Green Jobs Must Ensure Gender Pay Equality Worldwide

Editor’s Note: EarthTechling is proud to repost this article courtesy of Center for American Progress. Author credit goes to Rebecca Lefton, Jorge Madrid and Lejla Sadiku.

A clean energy economy will generate new industries and jobs in manufacturing, construction, science and engineering, and much more. And if we do it right, it will also enhance gender pay equality. Let’s not transfer the gender pay gap of the traditional economy to the new green economy.

Green jobs today are ripe for pay equity

The U.S. Bureau of Labor Statistics now boasts a new jobs category, Green Goods and Services, which details that our nation currently has 3.1 million green jobs across a wide variety of sectors, including construction, manufacturing, professional services, and science- and research-related fields. According to the bureau, the green jobs category comprises numerous new and traditional job sectors that “provide services that benefit the environment or conserve natural resources” or “in which workers’ duties involve making their establishment’s production processes more environmentally friendly or use fewer natural resources.”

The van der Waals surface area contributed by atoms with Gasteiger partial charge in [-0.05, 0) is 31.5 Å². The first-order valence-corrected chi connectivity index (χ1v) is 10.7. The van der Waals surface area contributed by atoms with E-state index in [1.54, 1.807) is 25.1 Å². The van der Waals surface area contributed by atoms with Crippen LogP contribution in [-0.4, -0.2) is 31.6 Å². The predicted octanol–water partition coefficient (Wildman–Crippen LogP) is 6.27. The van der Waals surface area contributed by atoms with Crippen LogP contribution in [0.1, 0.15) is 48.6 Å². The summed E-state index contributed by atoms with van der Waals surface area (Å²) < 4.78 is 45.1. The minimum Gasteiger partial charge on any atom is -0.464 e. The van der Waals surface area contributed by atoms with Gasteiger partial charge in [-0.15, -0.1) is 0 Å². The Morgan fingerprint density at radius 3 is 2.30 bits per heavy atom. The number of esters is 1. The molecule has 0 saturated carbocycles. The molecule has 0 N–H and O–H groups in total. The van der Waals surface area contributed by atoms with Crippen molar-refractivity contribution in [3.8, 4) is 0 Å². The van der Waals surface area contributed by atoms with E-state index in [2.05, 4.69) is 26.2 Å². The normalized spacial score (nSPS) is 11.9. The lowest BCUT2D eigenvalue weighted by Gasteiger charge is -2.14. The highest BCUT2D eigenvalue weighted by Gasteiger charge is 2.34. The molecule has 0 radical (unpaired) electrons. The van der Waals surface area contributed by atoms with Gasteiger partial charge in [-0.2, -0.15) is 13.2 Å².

image via Shutterstock

Indeed, says the Brookings Institution, green jobs in the clean energy sector grew at twice the rate of jobs in the general economy during the peak of the recession from 2008–2010. While these new statistics tell a promising story for the growth of the green economy and nation’s job recovery as a whole, the potential for women to participate in this economic growth—both domestically and internationally—still remains unclear.

The American Recovery and Reinvestment Act of 2009 pumped $90 billion of direct spending and tax incentives into clean energy technologies. Yet according to the U.S. Department of Labor, of the $500 million in Recovery Act funding, only $5 million was set aside to fund programs that train women for nontraditional jobs. A big opportunity was subsequently lost with the Senate’s failure in 2010 to advance a comprehensive clean energy and climate bill that could have included provisions to provide opportunities for low-income workers and fund additional green jobs training for women in nontraditional sectors such as construction and manufacturing.